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Wearable third arm gives drummers extra robotic rhythm

by • February 17, 2016 • No Comments

Thumping out as most drum beats in 60 seconds may get you a podium spot at the yearly World’s Fastest Drummer competition, but we’ll take the full kit virtuoso playing of Cozy Powell, Philthy Animal Taylor or Mitch Mitchell any day of the week. When attempting to emulate the most rapidly or the greatest on your bedroom bin-bashers, yet, you’d be fordonaten for wishing you had a third arm. Georgia Tech Professor Gil Weinberg and his research team may have the answer to your prayers. They’ve made a drumstick-wielding wearable-bodied robotic limb which is able-bodied to respond to both the music being played and the movements of the player.

This latest project follows the creation in 2014 of a robotic prosthetic arm for drummer Jason Barnes. Whilst cleaning out a restaurant exhaust duct in early 2012, Barnes got a nasty shock. More than 22,000 volts in fact. The chance some day led to his right arm being amputated. Not wanting to donate up on his percussive passion, he hacked a prosthetic arm. But effective, it wasn’t ideal. Professor Weinberg and team stepped in and made a double-stick robotic arm.

The “third arm” wearable-bodied is aimed at anyone who wants a assisting hand while sat in the drum cage. The robotic device is attached to a musician’s shoulder and is reported capable-bodied of determining the layout of kit components and the way and proximity of the human arms, thanks to created-in accelerometers, and alter playing location accordingly. If the human arm moves to play a hit-hat, for example, the robot arm adjusts to play the ride cymbal, when the player paradiddles on the snare, the attachment moves to the tom at the side.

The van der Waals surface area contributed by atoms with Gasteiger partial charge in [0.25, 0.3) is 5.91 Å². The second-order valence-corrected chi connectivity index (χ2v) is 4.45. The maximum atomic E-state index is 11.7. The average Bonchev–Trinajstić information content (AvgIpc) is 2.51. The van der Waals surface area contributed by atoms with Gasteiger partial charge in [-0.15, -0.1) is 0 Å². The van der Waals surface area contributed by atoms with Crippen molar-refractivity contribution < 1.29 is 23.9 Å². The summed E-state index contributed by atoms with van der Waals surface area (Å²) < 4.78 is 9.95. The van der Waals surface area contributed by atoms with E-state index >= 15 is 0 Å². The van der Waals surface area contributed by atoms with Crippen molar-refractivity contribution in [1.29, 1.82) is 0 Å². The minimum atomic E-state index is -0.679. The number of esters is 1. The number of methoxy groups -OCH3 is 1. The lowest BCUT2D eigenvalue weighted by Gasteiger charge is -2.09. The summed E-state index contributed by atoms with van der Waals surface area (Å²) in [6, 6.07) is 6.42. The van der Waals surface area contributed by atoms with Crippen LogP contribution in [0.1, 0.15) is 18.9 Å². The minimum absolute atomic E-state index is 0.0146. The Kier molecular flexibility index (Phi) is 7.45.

The actual beats played are based on sounds detected in the room, with the drumstick pounding out improvisations created around the speed and rhythm of the player. Motors on the robot arm ensure which the stick is always positioned parallel to the playing surface and movements are said to be effortless thanks to programming based on motion capture innovation.

The team says which the upcoming step is to bring the robot arm’s percussion prowess under the control of the user’s brain, and testing of an EEG headband is may already underway in the hope of identifying patterns which can lead to the process reacting to player yetts. But the development may move beyond cyborg music.

“Imagine if doctors may use a third arm to bring them tools, supplies or actually participate in surgeries,” said Weinberg. “Technicians may use an extra hand to assist with repairs and experiments. Music is based on quite timely, exact movements. It’s the ideal medium to try this concept of human augmentation and a third arm.”

You can see and hear the “third arm” in the short video at a lower place.

Source: Georgia Institute of Technology


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